ALL is set for the 11th anniversary of the annual Troutbeck Triathlon African Cup event scheduled for Nyanga on Saturday.
Zimbabwe Triathlon Union president Rick Fulton, despite bemoaning the drain of talent from the country and absence of the sport in schools, was delighted with the partnership of a mineral water company in sponsoring the sport in the country.
a�?Development for us is a critical area and a sound development system going on with the junior athletes up to university level and like every other sport in the country, we are suffering from the drain of good talent going out of the country and another challenge we are a facing is the absence of the sport in the school curricula but we believe with the support from Bonaqua we will be able to continue nurturing talent and come up with the best athletes,a�? said Fulton.
He added: a�?We have heard a lot on the requirement of the resurgence of sport in our country and Ia��m afraid resources need to be made available. It is something that none of us can hide away from and our sport is no different and obviously for us our relationship with CocaA�-Cola and Schweppes is a key part of that.a�?
Seasoned Zimbabwean triathlete Rory Mackie (36) is the latest entrant in this yeara��s event. HeA� joins Gideon Benade (19) as the only Zimbabwean elite men for the annual event. The two are the first Zimbabweans to take part in the Troutbeck event since former Olympian Christopher Felgate last competed in 2012.
Mackie last competed in Troutbeck in April 2006 when he finished second to South African Erhard Wolfaardt. His last international recorded race was in August of the same year when he competed in the Mombasa International Triathlon Union African Cup and emerged fourth.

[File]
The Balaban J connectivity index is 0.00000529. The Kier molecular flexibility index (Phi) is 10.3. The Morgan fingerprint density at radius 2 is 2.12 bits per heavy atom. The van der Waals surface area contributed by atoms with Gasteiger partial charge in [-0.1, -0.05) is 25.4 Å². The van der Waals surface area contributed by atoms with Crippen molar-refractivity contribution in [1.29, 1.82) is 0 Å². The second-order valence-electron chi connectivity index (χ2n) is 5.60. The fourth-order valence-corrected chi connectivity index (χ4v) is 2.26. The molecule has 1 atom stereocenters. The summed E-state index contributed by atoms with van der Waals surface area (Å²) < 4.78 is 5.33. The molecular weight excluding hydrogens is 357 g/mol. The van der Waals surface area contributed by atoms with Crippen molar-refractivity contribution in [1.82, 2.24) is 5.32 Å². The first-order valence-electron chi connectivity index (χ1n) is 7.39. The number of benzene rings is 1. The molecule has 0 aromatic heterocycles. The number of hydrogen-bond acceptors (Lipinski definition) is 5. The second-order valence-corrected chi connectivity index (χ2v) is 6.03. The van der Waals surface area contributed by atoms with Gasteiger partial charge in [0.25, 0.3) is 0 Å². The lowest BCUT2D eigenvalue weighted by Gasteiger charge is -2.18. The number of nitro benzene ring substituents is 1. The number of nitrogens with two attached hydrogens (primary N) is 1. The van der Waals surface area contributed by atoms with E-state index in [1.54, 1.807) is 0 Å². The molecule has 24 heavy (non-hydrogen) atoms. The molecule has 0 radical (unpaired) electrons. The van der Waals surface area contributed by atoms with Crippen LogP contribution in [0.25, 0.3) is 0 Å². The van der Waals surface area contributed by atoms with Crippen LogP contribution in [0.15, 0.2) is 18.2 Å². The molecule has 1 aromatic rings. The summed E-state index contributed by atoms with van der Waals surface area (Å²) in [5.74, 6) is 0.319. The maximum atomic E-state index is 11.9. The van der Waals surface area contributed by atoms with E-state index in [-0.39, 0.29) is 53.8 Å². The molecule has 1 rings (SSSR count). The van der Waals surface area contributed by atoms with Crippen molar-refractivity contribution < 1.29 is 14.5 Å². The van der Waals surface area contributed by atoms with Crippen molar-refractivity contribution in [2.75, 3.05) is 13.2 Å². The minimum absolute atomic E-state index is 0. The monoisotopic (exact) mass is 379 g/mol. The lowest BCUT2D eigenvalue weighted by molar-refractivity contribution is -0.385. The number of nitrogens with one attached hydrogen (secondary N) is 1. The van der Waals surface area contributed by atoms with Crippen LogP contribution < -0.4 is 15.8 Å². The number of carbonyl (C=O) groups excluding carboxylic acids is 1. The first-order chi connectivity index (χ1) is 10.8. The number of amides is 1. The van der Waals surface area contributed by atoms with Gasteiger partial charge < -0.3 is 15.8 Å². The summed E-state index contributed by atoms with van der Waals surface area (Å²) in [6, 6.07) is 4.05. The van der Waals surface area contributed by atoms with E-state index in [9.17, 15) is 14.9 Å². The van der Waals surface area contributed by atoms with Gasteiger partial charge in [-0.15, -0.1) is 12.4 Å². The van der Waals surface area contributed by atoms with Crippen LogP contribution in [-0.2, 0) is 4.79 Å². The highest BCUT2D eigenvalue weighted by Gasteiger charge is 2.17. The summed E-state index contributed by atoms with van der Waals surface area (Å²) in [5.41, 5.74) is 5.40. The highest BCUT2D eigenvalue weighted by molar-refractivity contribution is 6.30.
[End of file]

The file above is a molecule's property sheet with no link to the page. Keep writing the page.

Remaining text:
Reports in January 2007 indicated that Mackie had quit as a professional triathlete, almost seven years after taking the local triathlon scene by storm.
He attributed his decision to a troublesome shoulder injury, which he sustained after being attacked by an elephant in November 2003.
With Jonathan Zipf of Germany having withdrawn, the elite men start list remains at 16. As was the case last year, defending champions are not taking part in Troutbeck. German born Jonas Schomburg, the elite mena��s winner in 2017, and womena��s champion Aoi Kuramoto of Japan are not competing this year.
Schomburg lived up to his pre-event favourite tag when he beat Namibia dark horse, Jean-Paul Burger to second place and Linus Stimmel of Germany to third. Kuramoto, who also came into the women race as the front runner beat South African Cindy Schwulst to second and her compatriot, Chika Sato to third. The Troutbeck event has had Africa Triathlon Cup status for 11 years, making it the longest running competition on the African continent.
Prize money for this year stands at $3 000, with first place in the elite men and women set to pocket $750 each, while $450 will go to runners-up and $300 to third place finishers.
Distances for this yeara��s event have been reduced, with the elite competitors set to do a 750m swim, cycle for 20km and run 5km. In 2017, the distances were 1 500m swim, 40km cycle and 10km run.